If you’re buying a property in Spain, you may be considering taking out a loan to finance part of the purchase. Getting a Spanish mortgage is definitely possible for non-residents, as we explain in this article.
You will find comprehensive information about mortgages including:
- Top tips for getting a Spanish mortgage
- Advantages and disadvantages of taking out a loan in Spain
- Types of mortgages available in Spain
- The costs of a Spanish mortgage
If you’re financing your property purchase with a loan, take note of the following tips to ensure a smooth and straight forward process.
- Weigh up pros and cons. As a non-resident, you’re unlikely to get a Spanish mortgage with terms as favourable as those for residents. Think carefully about whether a loan is financially worthwhile for you and consider the financial implications for you if (when) mortgage interest rates rise.
For further information about the advantages and disadvantage of a mortgage in Spain, see below.
- Organise your Spanish mortgage well in advance. As is the case in any country, the sooner you start thinking about a mortgage application, the better. Planning ahead gives you time to shop around for the best deal and compare terms and conditions. Leaving it until later, on the other hand, may result in a less favourable loan for you.
Start your mortgage application at least two months before you plan to buy.
- Prepare your paperwork in advance. For your mortgage application, you’ll need to show proof of earnings, address and possibly, your loan record in your country of residence.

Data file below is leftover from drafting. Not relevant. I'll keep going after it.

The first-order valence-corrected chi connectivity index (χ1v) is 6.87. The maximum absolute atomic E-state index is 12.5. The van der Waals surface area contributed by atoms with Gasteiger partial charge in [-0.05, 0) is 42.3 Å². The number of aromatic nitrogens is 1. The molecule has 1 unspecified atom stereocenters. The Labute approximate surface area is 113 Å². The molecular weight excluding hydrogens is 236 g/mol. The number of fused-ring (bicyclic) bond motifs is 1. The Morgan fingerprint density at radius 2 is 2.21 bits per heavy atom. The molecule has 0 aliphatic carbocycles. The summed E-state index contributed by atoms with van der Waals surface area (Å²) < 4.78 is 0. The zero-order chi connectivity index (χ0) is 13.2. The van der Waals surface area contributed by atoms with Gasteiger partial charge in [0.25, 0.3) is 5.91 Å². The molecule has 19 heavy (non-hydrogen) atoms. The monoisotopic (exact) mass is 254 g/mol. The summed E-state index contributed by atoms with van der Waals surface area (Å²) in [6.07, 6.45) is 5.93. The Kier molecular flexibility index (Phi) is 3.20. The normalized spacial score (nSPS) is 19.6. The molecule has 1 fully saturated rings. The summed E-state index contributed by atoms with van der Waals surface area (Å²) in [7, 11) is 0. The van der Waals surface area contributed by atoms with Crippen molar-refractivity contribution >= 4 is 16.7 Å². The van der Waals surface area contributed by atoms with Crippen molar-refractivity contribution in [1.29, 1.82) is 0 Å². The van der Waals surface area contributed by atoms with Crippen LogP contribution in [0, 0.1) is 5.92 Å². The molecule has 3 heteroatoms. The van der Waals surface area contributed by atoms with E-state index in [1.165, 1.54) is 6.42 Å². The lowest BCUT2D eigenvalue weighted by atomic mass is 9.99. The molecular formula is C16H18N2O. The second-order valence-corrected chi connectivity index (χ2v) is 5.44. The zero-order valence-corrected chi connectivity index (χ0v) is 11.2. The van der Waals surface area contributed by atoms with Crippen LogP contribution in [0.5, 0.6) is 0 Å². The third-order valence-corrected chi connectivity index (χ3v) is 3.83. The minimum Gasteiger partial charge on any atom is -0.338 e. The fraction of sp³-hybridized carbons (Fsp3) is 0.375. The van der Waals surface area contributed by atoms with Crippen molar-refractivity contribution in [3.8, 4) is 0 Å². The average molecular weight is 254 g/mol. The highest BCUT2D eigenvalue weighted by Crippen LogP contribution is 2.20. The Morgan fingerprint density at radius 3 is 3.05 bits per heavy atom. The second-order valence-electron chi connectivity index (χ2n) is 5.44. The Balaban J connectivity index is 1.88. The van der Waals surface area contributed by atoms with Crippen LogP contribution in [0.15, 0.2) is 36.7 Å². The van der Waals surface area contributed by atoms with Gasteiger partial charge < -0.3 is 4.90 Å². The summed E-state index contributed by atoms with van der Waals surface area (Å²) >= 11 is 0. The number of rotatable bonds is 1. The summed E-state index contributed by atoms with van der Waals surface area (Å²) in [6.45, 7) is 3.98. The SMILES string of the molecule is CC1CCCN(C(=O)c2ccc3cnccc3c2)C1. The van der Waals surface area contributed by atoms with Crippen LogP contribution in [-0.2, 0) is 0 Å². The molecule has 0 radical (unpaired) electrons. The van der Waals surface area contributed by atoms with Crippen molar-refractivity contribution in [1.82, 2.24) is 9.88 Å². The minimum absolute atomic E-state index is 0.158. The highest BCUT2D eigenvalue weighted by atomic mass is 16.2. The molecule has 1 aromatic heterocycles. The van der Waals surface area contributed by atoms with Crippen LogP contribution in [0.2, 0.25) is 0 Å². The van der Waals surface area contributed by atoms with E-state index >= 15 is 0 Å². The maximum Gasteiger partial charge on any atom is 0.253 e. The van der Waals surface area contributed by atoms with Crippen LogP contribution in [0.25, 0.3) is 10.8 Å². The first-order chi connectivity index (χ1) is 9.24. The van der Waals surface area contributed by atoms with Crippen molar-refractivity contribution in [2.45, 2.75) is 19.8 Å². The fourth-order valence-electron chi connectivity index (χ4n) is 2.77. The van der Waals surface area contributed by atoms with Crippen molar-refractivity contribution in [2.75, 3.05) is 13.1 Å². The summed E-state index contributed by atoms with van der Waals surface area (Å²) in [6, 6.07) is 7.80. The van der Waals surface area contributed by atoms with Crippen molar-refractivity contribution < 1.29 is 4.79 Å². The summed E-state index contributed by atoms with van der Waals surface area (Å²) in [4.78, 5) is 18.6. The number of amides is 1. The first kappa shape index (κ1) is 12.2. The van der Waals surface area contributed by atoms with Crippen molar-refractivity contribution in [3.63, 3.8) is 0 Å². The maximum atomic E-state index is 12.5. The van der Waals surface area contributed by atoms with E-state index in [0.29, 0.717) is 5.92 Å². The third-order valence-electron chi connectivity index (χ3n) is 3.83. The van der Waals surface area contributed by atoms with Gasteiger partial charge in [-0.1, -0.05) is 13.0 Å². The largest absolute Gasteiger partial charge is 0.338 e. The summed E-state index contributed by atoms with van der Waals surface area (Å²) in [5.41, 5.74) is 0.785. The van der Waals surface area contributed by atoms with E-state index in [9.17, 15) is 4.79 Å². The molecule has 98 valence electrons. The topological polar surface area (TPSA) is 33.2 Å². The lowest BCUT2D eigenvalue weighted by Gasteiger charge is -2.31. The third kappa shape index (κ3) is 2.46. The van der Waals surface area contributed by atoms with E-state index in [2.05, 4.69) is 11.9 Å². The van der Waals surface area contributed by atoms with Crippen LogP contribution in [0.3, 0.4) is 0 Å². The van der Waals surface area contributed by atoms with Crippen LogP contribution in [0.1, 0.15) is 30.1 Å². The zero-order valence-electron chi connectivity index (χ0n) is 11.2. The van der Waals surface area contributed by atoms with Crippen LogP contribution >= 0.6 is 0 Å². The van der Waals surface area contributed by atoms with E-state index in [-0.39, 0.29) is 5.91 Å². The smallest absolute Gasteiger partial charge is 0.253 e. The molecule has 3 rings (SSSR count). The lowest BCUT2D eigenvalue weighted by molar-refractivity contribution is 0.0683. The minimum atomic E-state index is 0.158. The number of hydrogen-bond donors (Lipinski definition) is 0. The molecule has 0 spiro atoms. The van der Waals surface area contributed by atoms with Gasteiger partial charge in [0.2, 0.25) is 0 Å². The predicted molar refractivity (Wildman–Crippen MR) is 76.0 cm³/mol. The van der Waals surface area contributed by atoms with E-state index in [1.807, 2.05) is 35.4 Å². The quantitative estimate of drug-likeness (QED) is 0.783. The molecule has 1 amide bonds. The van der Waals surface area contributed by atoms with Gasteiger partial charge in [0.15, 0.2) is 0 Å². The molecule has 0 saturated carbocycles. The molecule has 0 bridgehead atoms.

- Shop around. There’s intense competition among mortgage lenders in Spain so it makes sense to compare and contrast terms and conditions.
- Prepare yourself in Spain. To get a mortgage, you’ll need a NIE (foreigner’s tax number) and a Spanish bank account.
- Compare costs. When you’re looking at loan terms from different banks, be sure to ask who is responsible for the costs of the mortgage. Not all are the buyer’s responsibility, although some banks will charge for all of them. See the costs of getting a Spanish mortgage.
- Beware of ‘floor clauses’. Mortgage contracts may contain ‘floor clauses’, also known as capped mortgages (clausula suelo in Spanish). These allow the bank to charge a minimum percentage interest rate even when rates are lower. While floor clauses are not illegal, they can be considered abusive, particularly when the bank has not informed the client of their existence. Take professional advice on this if necessary.
- Don’t commit yourself to a bank. Look carefully in the mortgage contract for a clause obliging you to stay with the bank for a certain period of time (in some cases, banks require you to stay with them for the entire duration of the loan). This may not be in your interests since it restricts your ability to change to a bank with better mortgage terms later on. Also, beware of clauses tying you to certain bank products, e.g. insurance policies.
- Consider using a broker. Using the services of a mortgage broker may save you valuable time and money since they do the shopping around and comparing for you. Make sure you choose a reputable broker with a proven track record and registered with the Spanish authorities.
- Think about the long-term implications. If you take out a Spanish mortgage, the usual term is 15 to 20 years. This is a long financial commitment.
One of your first considerations should be to weigh up the pros and cons of a mortgage loan in Spain. The final balance will depend on your personal and financial circumstances as well as your long-term plans.
Compelling reasons to take out a Spanish mortgage include the following: